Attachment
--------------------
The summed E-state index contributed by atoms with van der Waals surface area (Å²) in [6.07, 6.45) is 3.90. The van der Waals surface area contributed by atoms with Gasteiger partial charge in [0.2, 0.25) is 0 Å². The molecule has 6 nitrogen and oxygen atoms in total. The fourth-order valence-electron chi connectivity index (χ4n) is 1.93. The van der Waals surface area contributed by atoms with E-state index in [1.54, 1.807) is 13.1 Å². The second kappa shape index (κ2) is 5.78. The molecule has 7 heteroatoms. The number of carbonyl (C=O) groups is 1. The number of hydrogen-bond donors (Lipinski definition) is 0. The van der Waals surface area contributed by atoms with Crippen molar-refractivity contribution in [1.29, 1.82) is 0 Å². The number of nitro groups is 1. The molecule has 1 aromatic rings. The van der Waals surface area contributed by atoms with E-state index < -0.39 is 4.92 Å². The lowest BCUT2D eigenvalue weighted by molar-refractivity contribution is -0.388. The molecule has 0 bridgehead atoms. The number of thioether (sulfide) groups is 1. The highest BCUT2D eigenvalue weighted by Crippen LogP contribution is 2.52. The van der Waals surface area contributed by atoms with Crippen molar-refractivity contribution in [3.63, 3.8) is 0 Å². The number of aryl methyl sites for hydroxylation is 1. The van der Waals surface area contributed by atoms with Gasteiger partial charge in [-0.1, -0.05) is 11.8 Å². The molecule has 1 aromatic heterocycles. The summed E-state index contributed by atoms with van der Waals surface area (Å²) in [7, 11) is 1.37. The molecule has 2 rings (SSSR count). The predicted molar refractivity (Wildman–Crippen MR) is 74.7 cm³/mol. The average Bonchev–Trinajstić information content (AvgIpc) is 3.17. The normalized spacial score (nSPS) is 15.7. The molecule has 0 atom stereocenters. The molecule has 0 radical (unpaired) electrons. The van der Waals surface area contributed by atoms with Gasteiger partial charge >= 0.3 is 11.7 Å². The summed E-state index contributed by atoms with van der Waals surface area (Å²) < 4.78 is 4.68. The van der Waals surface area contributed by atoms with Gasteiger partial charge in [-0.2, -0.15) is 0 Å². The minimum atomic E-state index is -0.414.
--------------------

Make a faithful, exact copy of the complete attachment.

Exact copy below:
The summed E-state index contributed by atoms with van der Waals surface area (Å²) in [6.07, 6.45) is 3.90. The van der Waals surface area contributed by atoms with Gasteiger partial charge in [0.2, 0.25) is 0 Å². The molecule has 6 nitrogen and oxygen atoms in total. The fourth-order valence-electron chi connectivity index (χ4n) is 1.93. The van der Waals surface area contributed by atoms with E-state index in [1.54, 1.807) is 13.1 Å². The second kappa shape index (κ2) is 5.78. The molecule has 7 heteroatoms. The number of carbonyl (C=O) groups is 1. The number of hydrogen-bond donors (Lipinski definition) is 0. The van der Waals surface area contributed by atoms with Crippen molar-refractivity contribution in [1.29, 1.82) is 0 Å². The number of nitro groups is 1. The molecule has 1 aromatic rings. The van der Waals surface area contributed by atoms with E-state index < -0.39 is 4.92 Å². The lowest BCUT2D eigenvalue weighted by molar-refractivity contribution is -0.388. The molecule has 0 bridgehead atoms. The number of thioether (sulfide) groups is 1. The highest BCUT2D eigenvalue weighted by Crippen LogP contribution is 2.52. The van der Waals surface area contributed by atoms with Crippen molar-refractivity contribution in [3.63, 3.8) is 0 Å². The number of aryl methyl sites for hydroxylation is 1. The van der Waals surface area contributed by atoms with Gasteiger partial charge in [-0.1, -0.05) is 11.8 Å². The molecule has 1 aromatic heterocycles. The summed E-state index contributed by atoms with van der Waals surface area (Å²) in [7, 11) is 1.37. The molecule has 2 rings (SSSR count). The predicted molar refractivity (Wildman–Crippen MR) is 74.7 cm³/mol. The average Bonchev–Trinajstić information content (AvgIpc) is 3.17. The normalized spacial score (nSPS) is 15.7. The molecule has 0 atom stereocenters. The molecule has 0 radical (unpaired) electrons. The van der Waals surface area contributed by atoms with Gasteiger partial charge >= 0.3 is 11.7 Å². The summed E-state index contributed by atoms with van der Waals surface area (Å²) < 4.78 is 4.68. The van der Waals surface area contributed by atoms with Gasteiger partial charge in [-0.2, -0.15) is 0 Å². The minimum atomic E-state index is -0.414.